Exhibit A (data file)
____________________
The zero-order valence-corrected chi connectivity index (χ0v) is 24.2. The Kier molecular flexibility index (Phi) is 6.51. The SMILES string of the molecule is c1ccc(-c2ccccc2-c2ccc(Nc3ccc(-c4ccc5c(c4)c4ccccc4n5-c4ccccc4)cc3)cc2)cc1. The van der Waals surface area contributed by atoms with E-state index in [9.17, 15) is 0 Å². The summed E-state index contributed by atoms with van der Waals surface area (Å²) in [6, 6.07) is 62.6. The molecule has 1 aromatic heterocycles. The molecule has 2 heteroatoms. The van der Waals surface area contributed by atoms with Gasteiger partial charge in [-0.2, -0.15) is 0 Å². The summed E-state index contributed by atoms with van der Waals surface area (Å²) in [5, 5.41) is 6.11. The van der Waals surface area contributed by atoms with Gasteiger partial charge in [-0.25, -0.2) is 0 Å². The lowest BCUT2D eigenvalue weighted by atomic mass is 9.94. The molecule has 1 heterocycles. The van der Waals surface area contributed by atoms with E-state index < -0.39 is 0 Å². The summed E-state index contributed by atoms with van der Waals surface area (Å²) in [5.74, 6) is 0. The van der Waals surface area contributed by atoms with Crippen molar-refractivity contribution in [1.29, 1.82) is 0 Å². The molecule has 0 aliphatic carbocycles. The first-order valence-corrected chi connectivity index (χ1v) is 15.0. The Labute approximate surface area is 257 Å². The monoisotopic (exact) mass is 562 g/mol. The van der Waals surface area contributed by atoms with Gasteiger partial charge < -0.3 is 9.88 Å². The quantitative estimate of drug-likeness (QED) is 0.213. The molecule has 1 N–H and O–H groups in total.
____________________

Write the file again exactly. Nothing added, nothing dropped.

The zero-order valence-corrected chi connectivity index (χ0v) is 24.2. The Kier molecular flexibility index (Phi) is 6.51. The SMILES string of the molecule is c1ccc(-c2ccccc2-c2ccc(Nc3ccc(-c4ccc5c(c4)c4ccccc4n5-c4ccccc4)cc3)cc2)cc1. The van der Waals surface area contributed by atoms with E-state index in [9.17, 15) is 0 Å². The summed E-state index contributed by atoms with van der Waals surface area (Å²) in [6, 6.07) is 62.6. The molecule has 1 aromatic heterocycles. The molecule has 2 heteroatoms. The van der Waals surface area contributed by atoms with Gasteiger partial charge in [-0.2, -0.15) is 0 Å². The summed E-state index contributed by atoms with van der Waals surface area (Å²) in [5, 5.41) is 6.11. The van der Waals surface area contributed by atoms with Gasteiger partial charge in [-0.25, -0.2) is 0 Å². The lowest BCUT2D eigenvalue weighted by atomic mass is 9.94. The molecule has 1 heterocycles. The van der Waals surface area contributed by atoms with E-state index < -0.39 is 0 Å². The summed E-state index contributed by atoms with van der Waals surface area (Å²) in [5.74, 6) is 0. The van der Waals surface area contributed by atoms with Crippen molar-refractivity contribution in [1.29, 1.82) is 0 Å². The molecule has 0 aliphatic carbocycles. The first-order valence-corrected chi connectivity index (χ1v) is 15.0. The Labute approximate surface area is 257 Å². The monoisotopic (exact) mass is 562 g/mol. The van der Waals surface area contributed by atoms with Gasteiger partial charge < -0.3 is 9.88 Å². The quantitative estimate of drug-likeness (QED) is 0.213. The molecule has 1 N–H and O–H groups in total.